Five Takeaways from the 2017 Breeders’ Cup World Championships

Gun Runner won his fourth consecutive Grade 1 race in the Breeders’ Cup Classic, wrapping up a likely Horse of the Year campaign. (Eclipse Sportswire)

Tom Pedulla presents his five major takeaways from the 34thBreeders’ Cup World Championships, which were held for the first time at Del Mar:

Worth Returning

No one would have blinked if Gun Runner had been retired at the end of last season. The son of Candy Ride already offered a résumé that would have made him inviting as a stallion after third-place finishes in the Kentucky Derby and Travers Stakes, a runner-up effort in the Las Vegas Breeders’ Cup Dirt Mile and a Grade 1 score in the Clark Handicap at Churchill Downs. But owners Ron Winchell and Three Chimneys Farm were amply rewarded for bringing him back for his 4-year-old campaign. He greatly enhanced his value by ending this year with four successive Grade 1 triumphs, the last of those in the $6 million Breeders’ Cup Classic to clinch Horse of the Year.

Remembering Arrogate

How will history view Arrogate? The feeling here is that he deserves to be defined primarily by a four-race tour de force the likes of which has been rarely seen. It started with his record mile-and-a-quarter time in the 2016 Travers and continued with a dramatic rally in last year’s Breeders’ Cup Classic. He then opened this year by making it look easy in the $12 Pegasus World Cup Invitational before arguably displaying the most eye-popping performance in the history of the $10 million Dubai World Cup, when he roared back from last to run down Gun Runner. 

Bustling crowd at Del Mar. (Eclipse Sportswire)

Brisk Business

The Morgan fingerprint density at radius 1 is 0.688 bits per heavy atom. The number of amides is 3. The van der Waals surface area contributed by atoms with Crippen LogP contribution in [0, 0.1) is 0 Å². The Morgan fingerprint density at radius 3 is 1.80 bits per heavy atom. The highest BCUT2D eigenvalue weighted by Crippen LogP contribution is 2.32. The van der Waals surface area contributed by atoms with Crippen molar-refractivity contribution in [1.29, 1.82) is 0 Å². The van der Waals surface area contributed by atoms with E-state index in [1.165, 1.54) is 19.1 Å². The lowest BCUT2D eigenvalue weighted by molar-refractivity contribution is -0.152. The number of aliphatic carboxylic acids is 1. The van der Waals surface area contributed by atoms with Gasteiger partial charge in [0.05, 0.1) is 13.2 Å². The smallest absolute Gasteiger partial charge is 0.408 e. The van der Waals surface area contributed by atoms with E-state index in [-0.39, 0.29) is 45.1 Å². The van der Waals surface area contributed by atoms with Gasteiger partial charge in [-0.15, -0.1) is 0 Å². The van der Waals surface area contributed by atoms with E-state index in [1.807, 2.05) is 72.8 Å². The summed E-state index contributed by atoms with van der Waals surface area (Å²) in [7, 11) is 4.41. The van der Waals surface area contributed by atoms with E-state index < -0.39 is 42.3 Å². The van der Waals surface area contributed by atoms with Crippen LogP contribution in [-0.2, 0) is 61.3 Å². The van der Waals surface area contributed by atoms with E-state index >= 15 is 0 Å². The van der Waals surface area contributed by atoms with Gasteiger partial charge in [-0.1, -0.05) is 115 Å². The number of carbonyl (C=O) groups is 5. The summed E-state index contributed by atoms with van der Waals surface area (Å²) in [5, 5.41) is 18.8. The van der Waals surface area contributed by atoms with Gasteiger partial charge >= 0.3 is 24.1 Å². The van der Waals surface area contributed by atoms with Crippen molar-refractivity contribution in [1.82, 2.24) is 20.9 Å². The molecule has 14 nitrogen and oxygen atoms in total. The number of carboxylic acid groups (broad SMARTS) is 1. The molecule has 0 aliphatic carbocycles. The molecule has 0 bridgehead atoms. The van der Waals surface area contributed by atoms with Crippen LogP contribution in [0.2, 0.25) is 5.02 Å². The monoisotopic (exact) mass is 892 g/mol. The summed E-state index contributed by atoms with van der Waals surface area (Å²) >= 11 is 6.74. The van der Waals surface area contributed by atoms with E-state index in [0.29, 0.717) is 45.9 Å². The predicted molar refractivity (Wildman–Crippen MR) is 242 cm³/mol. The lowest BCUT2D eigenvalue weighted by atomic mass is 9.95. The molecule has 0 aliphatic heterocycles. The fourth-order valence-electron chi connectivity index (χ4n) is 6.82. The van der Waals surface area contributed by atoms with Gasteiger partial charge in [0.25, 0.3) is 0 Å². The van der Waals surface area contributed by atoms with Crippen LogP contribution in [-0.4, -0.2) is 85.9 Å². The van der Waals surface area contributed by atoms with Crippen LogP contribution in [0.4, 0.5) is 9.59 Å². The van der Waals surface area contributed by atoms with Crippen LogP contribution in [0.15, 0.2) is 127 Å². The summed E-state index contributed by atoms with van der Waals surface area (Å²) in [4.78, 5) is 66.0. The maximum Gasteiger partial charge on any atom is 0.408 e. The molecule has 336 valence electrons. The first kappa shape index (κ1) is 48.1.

Worries that staging the Breeders’ Cup at a smaller venue such as Del Mar might hurt business proved to be unfounded. The track’s loyal following wagered with both hands where “the turf meets the surf.”  The two-day on-track wagering total of $25,181,317 marked a 21.4 percent increase over last year at Santa Anita Park. The total handle of $166,077,486 was the highest since 2010 at Churchill Downs – and there were two additional Breeders’ Cup races at that time.

Winning for Losing

Abel Tasman ran out of ground in her bid to overtake Forever Unbridled in the $2 million Longines Breeders’ Cup Distaff. The winner of the Kentucky Oaks, Acorn and Coaching Club American Oaks – all Grade 1 stakes – will not fall short when it comes to my Eclipse Award ballot. In my opinion, she now has to get the nod after Elate, the other top contender, was a fourth-place disappointment in the Distaff.

Exciting Future

The Distaff represented much more of a professional effort for Abel Tasman after she was nearly impossible to manage for regular rider Mike Smith in placing second in the Cotillion Stakes at Parx. Bob Baffert, her Hall of Fame trainer, already eagerly awaits her 4-year-old campaign. “Our mare will get older, bigger and better. As they get older, they can run farther,” Baffert said. “I think we just needed a little bit more stretch. This stretch is a little bit short for her. Next year, the Breeders’ Cup is at Churchill Downs and she likes that stretch.”

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